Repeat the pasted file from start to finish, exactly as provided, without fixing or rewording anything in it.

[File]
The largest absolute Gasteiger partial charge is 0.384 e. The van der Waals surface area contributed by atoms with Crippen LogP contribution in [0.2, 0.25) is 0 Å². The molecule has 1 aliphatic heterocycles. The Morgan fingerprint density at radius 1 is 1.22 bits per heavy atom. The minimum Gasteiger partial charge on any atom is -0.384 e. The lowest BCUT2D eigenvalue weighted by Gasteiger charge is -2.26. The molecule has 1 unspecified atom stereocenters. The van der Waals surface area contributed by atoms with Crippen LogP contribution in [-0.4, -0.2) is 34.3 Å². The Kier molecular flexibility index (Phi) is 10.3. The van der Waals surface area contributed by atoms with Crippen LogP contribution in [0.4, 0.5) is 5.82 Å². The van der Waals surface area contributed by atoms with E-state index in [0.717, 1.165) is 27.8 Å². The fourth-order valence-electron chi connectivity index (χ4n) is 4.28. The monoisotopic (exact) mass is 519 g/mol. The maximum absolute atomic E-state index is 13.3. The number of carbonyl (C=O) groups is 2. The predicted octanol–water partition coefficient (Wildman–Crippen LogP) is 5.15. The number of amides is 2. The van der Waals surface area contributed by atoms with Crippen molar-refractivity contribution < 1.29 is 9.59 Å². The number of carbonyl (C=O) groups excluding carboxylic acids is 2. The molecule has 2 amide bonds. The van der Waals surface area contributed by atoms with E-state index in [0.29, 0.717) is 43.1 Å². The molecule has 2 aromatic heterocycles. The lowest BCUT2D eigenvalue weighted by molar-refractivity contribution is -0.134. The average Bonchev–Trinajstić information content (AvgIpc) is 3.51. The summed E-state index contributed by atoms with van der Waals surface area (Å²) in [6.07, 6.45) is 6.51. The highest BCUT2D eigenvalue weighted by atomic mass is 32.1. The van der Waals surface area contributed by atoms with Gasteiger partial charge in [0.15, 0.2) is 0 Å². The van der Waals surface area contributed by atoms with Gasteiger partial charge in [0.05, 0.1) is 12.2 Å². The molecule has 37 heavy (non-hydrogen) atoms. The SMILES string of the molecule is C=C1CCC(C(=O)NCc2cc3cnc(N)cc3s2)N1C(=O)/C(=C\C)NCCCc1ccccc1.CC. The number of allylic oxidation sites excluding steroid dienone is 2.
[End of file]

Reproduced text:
The largest absolute Gasteiger partial charge is 0.384 e. The van der Waals surface area contributed by atoms with Crippen LogP contribution in [0.2, 0.25) is 0 Å². The molecule has 1 aliphatic heterocycles. The Morgan fingerprint density at radius 1 is 1.22 bits per heavy atom. The minimum Gasteiger partial charge on any atom is -0.384 e. The lowest BCUT2D eigenvalue weighted by Gasteiger charge is -2.26. The molecule has 1 unspecified atom stereocenters. The van der Waals surface area contributed by atoms with Crippen LogP contribution in [-0.4, -0.2) is 34.3 Å². The Kier molecular flexibility index (Phi) is 10.3. The van der Waals surface area contributed by atoms with Crippen LogP contribution in [0.4, 0.5) is 5.82 Å². The van der Waals surface area contributed by atoms with E-state index in [0.717, 1.165) is 27.8 Å². The fourth-order valence-electron chi connectivity index (χ4n) is 4.28. The monoisotopic (exact) mass is 519 g/mol. The maximum absolute atomic E-state index is 13.3. The number of carbonyl (C=O) groups is 2. The predicted octanol–water partition coefficient (Wildman–Crippen LogP) is 5.15. The number of amides is 2. The van der Waals surface area contributed by atoms with Crippen molar-refractivity contribution < 1.29 is 9.59 Å². The number of carbonyl (C=O) groups excluding carboxylic acids is 2. The molecule has 2 amide bonds. The van der Waals surface area contributed by atoms with E-state index in [0.29, 0.717) is 43.1 Å². The molecule has 2 aromatic heterocycles. The lowest BCUT2D eigenvalue weighted by molar-refractivity contribution is -0.134. The average Bonchev–Trinajstić information content (AvgIpc) is 3.51. The summed E-state index contributed by atoms with van der Waals surface area (Å²) in [6.07, 6.45) is 6.51. The highest BCUT2D eigenvalue weighted by atomic mass is 32.1. The van der Waals surface area contributed by atoms with Gasteiger partial charge in [0.15, 0.2) is 0 Å². The van der Waals surface area contributed by atoms with Gasteiger partial charge in [0.05, 0.1) is 12.2 Å². The molecule has 37 heavy (non-hydrogen) atoms. The SMILES string of the molecule is C=C1CCC(C(=O)NCc2cc3cnc(N)cc3s2)N1C(=O)/C(=C\C)NCCCc1ccccc1.CC. The number of allylic oxidation sites excluding steroid dienone is 2.